What Are Pressure Ulcers?
When most people think of nursing home abuse or neglect, the image is often dramatized. Not all forms of abuse or neglect will show up in bruising, starvation or an obviously miserable loved one. Some signs are much more subtle. Pressure ulcers may serve as one of these more subtle signs. Though you might not notice them at first, they can be a tiny indicator of a big problem. Where Do They Occur? Mayo Clinic takes a look at pressure ulcers, an ailment that often affects the bed-bound. This is why they have the nickname “bedsores”. It can also affect anyone who stays in a wheelchair for too long. Pressure ulcers form when part of the body lies still against a hard or solid surface for too long. Thus, bony parts of the body are most likely to form these ulcers, such as the tailbone, hips, knees, heels and elbows. What Are They Like? Pressure ulcers often look like blisters, accompanied by redness and swelling. They come in different degrees of severity, and sometimes they can extend all the way down to the bone. Many are the size of dimes or pennies, but some can grow to much larger sizes, too. These ulcers will often heal given proper treatment and time, but some never heal fully. If you notice pressure ulcers on a loved one at a nursing home, it is often a sign of neglect. It means your loved one got left in a wheelchair for too long, or did not receive any help in adjusting their position while in bed. It often occurs due to understaffing, but neglect is neglect.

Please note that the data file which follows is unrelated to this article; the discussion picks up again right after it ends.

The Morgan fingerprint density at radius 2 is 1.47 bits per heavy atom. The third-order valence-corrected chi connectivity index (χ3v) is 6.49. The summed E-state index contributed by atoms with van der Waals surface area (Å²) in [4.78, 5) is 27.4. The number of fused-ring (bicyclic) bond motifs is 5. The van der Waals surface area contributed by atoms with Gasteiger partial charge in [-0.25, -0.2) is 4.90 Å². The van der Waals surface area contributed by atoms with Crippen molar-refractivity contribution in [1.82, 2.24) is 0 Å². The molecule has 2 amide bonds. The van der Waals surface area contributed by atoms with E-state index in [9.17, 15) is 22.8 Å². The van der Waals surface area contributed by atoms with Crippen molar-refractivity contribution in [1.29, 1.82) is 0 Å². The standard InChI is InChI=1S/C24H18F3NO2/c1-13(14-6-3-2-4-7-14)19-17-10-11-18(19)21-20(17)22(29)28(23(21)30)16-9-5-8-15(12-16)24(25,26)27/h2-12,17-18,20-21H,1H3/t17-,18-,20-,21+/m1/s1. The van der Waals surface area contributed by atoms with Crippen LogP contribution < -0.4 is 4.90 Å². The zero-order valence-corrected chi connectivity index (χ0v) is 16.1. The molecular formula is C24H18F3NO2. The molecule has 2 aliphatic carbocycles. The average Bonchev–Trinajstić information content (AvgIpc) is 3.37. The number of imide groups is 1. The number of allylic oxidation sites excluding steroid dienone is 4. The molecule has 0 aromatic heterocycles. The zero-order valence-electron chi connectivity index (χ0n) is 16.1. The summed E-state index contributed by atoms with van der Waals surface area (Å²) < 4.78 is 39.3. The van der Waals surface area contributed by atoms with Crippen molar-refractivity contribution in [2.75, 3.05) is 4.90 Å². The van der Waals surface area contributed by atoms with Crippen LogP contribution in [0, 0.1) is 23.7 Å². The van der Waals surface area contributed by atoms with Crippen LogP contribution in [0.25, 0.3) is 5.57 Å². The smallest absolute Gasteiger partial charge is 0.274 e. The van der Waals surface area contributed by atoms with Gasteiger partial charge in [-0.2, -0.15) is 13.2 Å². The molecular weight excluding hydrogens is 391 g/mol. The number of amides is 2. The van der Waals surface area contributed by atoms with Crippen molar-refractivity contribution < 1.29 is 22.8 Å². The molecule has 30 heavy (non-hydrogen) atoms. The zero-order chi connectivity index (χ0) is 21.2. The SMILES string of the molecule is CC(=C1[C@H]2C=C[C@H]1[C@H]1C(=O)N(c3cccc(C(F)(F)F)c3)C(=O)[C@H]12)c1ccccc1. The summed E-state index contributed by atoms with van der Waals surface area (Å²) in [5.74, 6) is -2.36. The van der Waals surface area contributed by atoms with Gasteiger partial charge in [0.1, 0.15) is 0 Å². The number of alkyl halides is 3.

A Mild Rear-End Collision and Why You Should Visit Your Doctor
If you are the victim of a rear-end collision, you may wish to seek medical attention even if you think you have no injuries. Findings from a National Highway Traffic Safety Administration study indicate that rear-end collisions account for nearly 29% of all U.S. traffic accidents that result in serious injuries or death.
Do Motorcyclists Suffer a Higher Risk of Skull Fractures?
When it comes to driving, motorcyclists often face a lot more struggles than the drivers of covered vehicles. With a smaller vehicle that offers essentially zero external protection, it makes sense that the risks motorcyclists take far outnumber their counterparts.